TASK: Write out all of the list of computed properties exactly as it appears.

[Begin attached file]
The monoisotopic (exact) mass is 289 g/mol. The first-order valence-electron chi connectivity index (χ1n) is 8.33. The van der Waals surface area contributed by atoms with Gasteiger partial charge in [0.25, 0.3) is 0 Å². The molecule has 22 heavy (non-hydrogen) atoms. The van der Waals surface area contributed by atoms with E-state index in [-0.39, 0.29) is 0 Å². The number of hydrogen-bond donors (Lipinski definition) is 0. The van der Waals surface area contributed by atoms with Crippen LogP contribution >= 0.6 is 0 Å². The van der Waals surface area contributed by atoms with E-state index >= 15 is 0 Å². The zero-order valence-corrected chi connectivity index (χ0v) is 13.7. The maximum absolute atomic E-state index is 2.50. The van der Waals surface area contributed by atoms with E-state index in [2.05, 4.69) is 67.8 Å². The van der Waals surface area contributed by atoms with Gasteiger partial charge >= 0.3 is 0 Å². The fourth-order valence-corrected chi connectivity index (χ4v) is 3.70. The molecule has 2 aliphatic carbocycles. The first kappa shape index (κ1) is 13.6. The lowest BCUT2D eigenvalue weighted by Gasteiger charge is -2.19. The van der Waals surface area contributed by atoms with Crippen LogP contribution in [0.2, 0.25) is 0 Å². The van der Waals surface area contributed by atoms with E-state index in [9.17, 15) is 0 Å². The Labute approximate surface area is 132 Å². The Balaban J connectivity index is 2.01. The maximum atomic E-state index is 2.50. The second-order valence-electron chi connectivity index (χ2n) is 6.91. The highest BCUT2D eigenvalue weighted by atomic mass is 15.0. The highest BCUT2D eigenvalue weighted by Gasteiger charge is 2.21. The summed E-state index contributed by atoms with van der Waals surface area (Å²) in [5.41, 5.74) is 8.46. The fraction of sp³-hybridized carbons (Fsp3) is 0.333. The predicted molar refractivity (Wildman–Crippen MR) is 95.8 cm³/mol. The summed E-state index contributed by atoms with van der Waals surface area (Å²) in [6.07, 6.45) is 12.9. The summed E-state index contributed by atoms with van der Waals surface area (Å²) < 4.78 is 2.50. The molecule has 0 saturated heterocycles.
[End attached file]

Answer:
The monoisotopic (exact) mass is 289 g/mol. The first-order valence-electron chi connectivity index (χ1n) is 8.33. The van der Waals surface area contributed by atoms with Gasteiger partial charge in [0.25, 0.3) is 0 Å². The molecule has 22 heavy (non-hydrogen) atoms. The van der Waals surface area contributed by atoms with E-state index in [-0.39, 0.29) is 0 Å². The number of hydrogen-bond donors (Lipinski definition) is 0. The van der Waals surface area contributed by atoms with Crippen LogP contribution >= 0.6 is 0 Å². The van der Waals surface area contributed by atoms with E-state index >= 15 is 0 Å². The zero-order valence-corrected chi connectivity index (χ0v) is 13.7. The maximum absolute atomic E-state index is 2.50. The van der Waals surface area contributed by atoms with E-state index in [2.05, 4.69) is 67.8 Å². The van der Waals surface area contributed by atoms with Gasteiger partial charge >= 0.3 is 0 Å². The fourth-order valence-corrected chi connectivity index (χ4v) is 3.70. The molecule has 2 aliphatic carbocycles. The first kappa shape index (κ1) is 13.6. The lowest BCUT2D eigenvalue weighted by Gasteiger charge is -2.19. The van der Waals surface area contributed by atoms with Crippen LogP contribution in [0.2, 0.25) is 0 Å². The van der Waals surface area contributed by atoms with E-state index in [9.17, 15) is 0 Å². The Labute approximate surface area is 132 Å². The Balaban J connectivity index is 2.01. The maximum atomic E-state index is 2.50. The second-order valence-electron chi connectivity index (χ2n) is 6.91. The highest BCUT2D eigenvalue weighted by atomic mass is 15.0. The highest BCUT2D eigenvalue weighted by Gasteiger charge is 2.21. The summed E-state index contributed by atoms with van der Waals surface area (Å²) in [5.41, 5.74) is 8.46. The fraction of sp³-hybridized carbons (Fsp3) is 0.333. The predicted molar refractivity (Wildman–Crippen MR) is 95.8 cm³/mol. The summed E-state index contributed by atoms with van der Waals surface area (Å²) in [6.07, 6.45) is 12.9. The summed E-state index contributed by atoms with van der Waals surface area (Å²) < 4.78 is 2.50. The molecule has 0 saturated heterocycles.